Secondly, English football was now embroiled in politics, and not in the way that would give it an edge. For long, football in England had managed to keep its distance from government propaganda, and now that such a horrible tragedy was met with such indifference and an inhumane post-mortem, the average public felt a strong dislike for everything Margaret Thatcher and her government stood for, most importantly conservative right-wing politics. It was time for change. Nick talks us through his political baptism..
“My political awakening came through football. In the UK, a person of my age growing up in the 80s. There were two defining moments. One in 1984, during the miners strike. Margaret Thatcher broke the power of the unions in Britain by running the miners into the ground. I remember the images on the television, but I was too young to understand the political significance. By 1989 and the Hillsborough disaster, the blame from media, police and the government went squarely to the fans. And straightaway, as someone who’s been going to football for 7 years, I knew this wasn’t caused by the fans. I had been on enough terraces to know that experience. You were herded into sections and treated really poorly. They had big cages around them and there was no way out unless the police decided that they were going to let you out, which didn’t happen at Hillsborough. The immediate aftermath was what politicised me. I went to University, and you meet people with broader political opinion. But it was definitely Hillsborough which turned me into a left-wing person.”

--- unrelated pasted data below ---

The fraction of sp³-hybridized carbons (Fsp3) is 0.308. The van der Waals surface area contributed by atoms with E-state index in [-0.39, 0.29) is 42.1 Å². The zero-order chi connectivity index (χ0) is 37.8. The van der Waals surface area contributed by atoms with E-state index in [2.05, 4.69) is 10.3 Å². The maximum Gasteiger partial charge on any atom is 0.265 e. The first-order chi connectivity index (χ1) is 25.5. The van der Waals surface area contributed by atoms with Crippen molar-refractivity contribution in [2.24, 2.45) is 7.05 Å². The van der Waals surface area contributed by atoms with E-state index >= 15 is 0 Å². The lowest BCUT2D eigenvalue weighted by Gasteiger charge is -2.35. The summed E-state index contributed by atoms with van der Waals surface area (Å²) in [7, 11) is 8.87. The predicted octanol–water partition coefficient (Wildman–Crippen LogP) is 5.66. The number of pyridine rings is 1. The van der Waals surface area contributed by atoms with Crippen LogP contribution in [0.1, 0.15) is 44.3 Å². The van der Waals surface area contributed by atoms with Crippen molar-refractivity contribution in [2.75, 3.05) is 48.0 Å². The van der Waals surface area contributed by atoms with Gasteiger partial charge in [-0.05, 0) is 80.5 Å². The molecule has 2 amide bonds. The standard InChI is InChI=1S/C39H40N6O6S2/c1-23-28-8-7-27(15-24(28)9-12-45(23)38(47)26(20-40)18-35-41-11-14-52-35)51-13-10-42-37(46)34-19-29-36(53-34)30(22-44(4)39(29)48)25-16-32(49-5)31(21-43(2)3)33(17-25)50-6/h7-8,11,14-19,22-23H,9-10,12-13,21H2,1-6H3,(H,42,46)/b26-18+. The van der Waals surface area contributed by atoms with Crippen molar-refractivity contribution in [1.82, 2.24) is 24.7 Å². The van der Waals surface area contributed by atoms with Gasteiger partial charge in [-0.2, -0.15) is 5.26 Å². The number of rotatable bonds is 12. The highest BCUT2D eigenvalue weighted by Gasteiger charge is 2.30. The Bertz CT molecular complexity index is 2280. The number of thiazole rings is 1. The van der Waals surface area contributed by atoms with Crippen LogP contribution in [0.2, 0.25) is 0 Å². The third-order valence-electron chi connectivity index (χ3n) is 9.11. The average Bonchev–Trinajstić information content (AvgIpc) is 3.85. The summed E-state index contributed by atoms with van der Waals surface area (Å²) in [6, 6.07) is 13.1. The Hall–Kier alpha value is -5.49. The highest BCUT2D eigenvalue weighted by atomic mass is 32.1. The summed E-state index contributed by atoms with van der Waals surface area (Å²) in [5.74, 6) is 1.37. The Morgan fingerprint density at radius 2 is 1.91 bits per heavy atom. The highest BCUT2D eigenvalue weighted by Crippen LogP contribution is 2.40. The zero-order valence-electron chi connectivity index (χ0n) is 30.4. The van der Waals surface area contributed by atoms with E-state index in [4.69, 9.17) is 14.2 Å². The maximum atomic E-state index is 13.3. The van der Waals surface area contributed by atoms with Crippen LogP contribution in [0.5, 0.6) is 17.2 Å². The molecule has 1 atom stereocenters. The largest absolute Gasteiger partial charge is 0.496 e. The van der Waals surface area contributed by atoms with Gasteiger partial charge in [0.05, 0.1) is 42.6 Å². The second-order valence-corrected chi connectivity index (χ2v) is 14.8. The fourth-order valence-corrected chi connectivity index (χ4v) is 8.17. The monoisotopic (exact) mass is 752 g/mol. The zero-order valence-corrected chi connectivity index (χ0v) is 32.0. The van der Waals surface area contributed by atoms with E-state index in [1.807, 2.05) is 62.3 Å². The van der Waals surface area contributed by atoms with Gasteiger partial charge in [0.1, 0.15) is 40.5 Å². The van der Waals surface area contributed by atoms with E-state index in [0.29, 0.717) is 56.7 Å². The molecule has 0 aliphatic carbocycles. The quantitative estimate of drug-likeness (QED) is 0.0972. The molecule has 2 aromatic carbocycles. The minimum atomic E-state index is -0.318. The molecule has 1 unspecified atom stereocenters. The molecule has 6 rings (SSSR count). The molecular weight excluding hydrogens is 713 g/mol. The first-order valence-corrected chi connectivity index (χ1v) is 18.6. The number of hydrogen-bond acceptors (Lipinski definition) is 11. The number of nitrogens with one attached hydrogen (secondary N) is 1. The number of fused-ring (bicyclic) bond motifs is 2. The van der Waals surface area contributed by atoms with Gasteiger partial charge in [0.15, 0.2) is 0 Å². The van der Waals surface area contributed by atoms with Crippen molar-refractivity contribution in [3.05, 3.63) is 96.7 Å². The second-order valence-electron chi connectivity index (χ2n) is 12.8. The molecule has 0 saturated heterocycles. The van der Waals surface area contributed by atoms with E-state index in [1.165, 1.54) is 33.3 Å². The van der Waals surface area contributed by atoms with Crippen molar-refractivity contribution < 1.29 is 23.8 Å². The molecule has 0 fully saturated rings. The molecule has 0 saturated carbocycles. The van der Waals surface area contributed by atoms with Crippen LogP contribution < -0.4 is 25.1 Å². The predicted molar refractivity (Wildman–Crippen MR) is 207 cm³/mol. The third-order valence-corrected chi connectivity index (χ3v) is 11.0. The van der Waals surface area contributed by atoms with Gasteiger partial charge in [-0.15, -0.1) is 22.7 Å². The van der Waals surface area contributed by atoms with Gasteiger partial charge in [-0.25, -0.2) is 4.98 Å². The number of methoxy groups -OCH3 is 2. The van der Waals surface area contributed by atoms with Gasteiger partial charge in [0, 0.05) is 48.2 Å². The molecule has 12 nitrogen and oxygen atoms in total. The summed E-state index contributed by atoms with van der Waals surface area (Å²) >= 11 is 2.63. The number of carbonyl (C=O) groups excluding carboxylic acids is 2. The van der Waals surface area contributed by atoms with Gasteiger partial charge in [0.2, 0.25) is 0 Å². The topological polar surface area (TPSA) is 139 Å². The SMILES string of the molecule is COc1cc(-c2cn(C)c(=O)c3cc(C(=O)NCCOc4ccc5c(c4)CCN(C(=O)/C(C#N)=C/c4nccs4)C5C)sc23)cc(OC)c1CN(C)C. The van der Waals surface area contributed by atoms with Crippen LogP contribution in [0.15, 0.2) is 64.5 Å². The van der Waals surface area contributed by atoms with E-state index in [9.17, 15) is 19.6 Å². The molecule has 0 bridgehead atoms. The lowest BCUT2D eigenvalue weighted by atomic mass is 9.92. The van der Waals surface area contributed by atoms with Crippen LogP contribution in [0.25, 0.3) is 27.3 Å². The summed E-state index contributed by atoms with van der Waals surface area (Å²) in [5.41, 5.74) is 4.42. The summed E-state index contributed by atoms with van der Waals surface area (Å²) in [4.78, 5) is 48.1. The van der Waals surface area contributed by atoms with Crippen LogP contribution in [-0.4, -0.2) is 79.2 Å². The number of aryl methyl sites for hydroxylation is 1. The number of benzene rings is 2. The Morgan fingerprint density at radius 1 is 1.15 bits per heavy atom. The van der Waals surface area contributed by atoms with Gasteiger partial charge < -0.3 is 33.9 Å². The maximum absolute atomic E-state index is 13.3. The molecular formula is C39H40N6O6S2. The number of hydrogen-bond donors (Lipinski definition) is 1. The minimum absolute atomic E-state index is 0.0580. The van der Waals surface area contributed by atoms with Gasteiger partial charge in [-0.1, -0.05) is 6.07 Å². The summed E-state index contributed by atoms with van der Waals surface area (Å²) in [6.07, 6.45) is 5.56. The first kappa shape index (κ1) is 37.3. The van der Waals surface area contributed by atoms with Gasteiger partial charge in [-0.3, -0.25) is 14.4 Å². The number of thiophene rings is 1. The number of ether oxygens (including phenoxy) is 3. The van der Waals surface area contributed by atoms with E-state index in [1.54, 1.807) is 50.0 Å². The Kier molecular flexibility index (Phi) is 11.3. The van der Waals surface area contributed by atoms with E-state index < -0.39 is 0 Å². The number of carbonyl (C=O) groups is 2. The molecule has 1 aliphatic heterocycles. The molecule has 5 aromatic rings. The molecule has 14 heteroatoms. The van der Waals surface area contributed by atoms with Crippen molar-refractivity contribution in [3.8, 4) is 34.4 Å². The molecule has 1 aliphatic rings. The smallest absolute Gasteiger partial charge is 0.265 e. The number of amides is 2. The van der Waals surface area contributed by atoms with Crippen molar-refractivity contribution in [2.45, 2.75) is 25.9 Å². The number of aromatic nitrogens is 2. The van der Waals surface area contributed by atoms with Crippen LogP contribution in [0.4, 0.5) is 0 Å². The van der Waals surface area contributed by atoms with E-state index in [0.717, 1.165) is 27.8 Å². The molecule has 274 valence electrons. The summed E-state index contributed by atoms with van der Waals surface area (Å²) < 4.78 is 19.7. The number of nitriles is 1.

In 1980s Europe, it was nigh impossible to be isolated from politics. While Western Europe was undergoing a harrowing recession period, the Eastern Bloc was fighting their own battles with the USSR slowly but definitely destabilising. The large-scale unemployment resulting from due to the recession allowed the emergence of a strong right-wing sentiment across some factions of Germany. Politics began to influence the football, and a small district from Hamburg, called St. Pauli, was mixing the headiest cocktail of both.